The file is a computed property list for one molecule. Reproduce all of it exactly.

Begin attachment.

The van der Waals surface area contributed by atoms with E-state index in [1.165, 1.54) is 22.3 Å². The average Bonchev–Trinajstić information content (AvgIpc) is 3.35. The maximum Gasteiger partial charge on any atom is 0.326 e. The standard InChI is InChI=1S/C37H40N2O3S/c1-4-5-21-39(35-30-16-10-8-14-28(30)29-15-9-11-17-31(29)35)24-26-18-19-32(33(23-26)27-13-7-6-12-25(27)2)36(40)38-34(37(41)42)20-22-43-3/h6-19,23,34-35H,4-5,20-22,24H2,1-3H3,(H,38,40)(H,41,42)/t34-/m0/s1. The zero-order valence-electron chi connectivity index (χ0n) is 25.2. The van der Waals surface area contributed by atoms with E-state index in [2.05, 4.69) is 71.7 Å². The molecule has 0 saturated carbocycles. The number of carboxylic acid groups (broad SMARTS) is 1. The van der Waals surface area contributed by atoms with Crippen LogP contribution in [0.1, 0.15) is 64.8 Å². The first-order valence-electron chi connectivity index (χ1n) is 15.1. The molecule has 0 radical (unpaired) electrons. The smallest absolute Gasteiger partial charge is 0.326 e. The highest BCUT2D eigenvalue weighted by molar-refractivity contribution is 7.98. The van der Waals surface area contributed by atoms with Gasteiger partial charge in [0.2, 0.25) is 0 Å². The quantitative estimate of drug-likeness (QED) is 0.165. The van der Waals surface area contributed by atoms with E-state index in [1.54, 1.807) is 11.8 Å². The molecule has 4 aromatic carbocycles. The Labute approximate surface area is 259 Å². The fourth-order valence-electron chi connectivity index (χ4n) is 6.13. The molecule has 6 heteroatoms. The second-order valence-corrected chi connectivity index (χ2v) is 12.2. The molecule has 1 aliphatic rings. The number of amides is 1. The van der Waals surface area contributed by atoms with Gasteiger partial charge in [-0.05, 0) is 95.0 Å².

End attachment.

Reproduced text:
The van der Waals surface area contributed by atoms with E-state index in [1.165, 1.54) is 22.3 Å². The average Bonchev–Trinajstić information content (AvgIpc) is 3.35. The maximum Gasteiger partial charge on any atom is 0.326 e. The standard InChI is InChI=1S/C37H40N2O3S/c1-4-5-21-39(35-30-16-10-8-14-28(30)29-15-9-11-17-31(29)35)24-26-18-19-32(33(23-26)27-13-7-6-12-25(27)2)36(40)38-34(37(41)42)20-22-43-3/h6-19,23,34-35H,4-5,20-22,24H2,1-3H3,(H,38,40)(H,41,42)/t34-/m0/s1. The zero-order valence-electron chi connectivity index (χ0n) is 25.2. The van der Waals surface area contributed by atoms with E-state index in [2.05, 4.69) is 71.7 Å². The molecule has 0 saturated carbocycles. The number of carboxylic acid groups (broad SMARTS) is 1. The van der Waals surface area contributed by atoms with Crippen LogP contribution in [0.1, 0.15) is 64.8 Å². The first-order valence-electron chi connectivity index (χ1n) is 15.1. The molecule has 0 radical (unpaired) electrons. The smallest absolute Gasteiger partial charge is 0.326 e. The highest BCUT2D eigenvalue weighted by molar-refractivity contribution is 7.98. The van der Waals surface area contributed by atoms with Gasteiger partial charge in [0.2, 0.25) is 0 Å². The quantitative estimate of drug-likeness (QED) is 0.165. The van der Waals surface area contributed by atoms with E-state index in [1.54, 1.807) is 11.8 Å². The molecule has 4 aromatic carbocycles. The Labute approximate surface area is 259 Å². The fourth-order valence-electron chi connectivity index (χ4n) is 6.13. The molecule has 6 heteroatoms. The second-order valence-corrected chi connectivity index (χ2v) is 12.2. The molecule has 1 aliphatic rings. The number of amides is 1. The van der Waals surface area contributed by atoms with Gasteiger partial charge in [-0.05, 0) is 95.0 Å².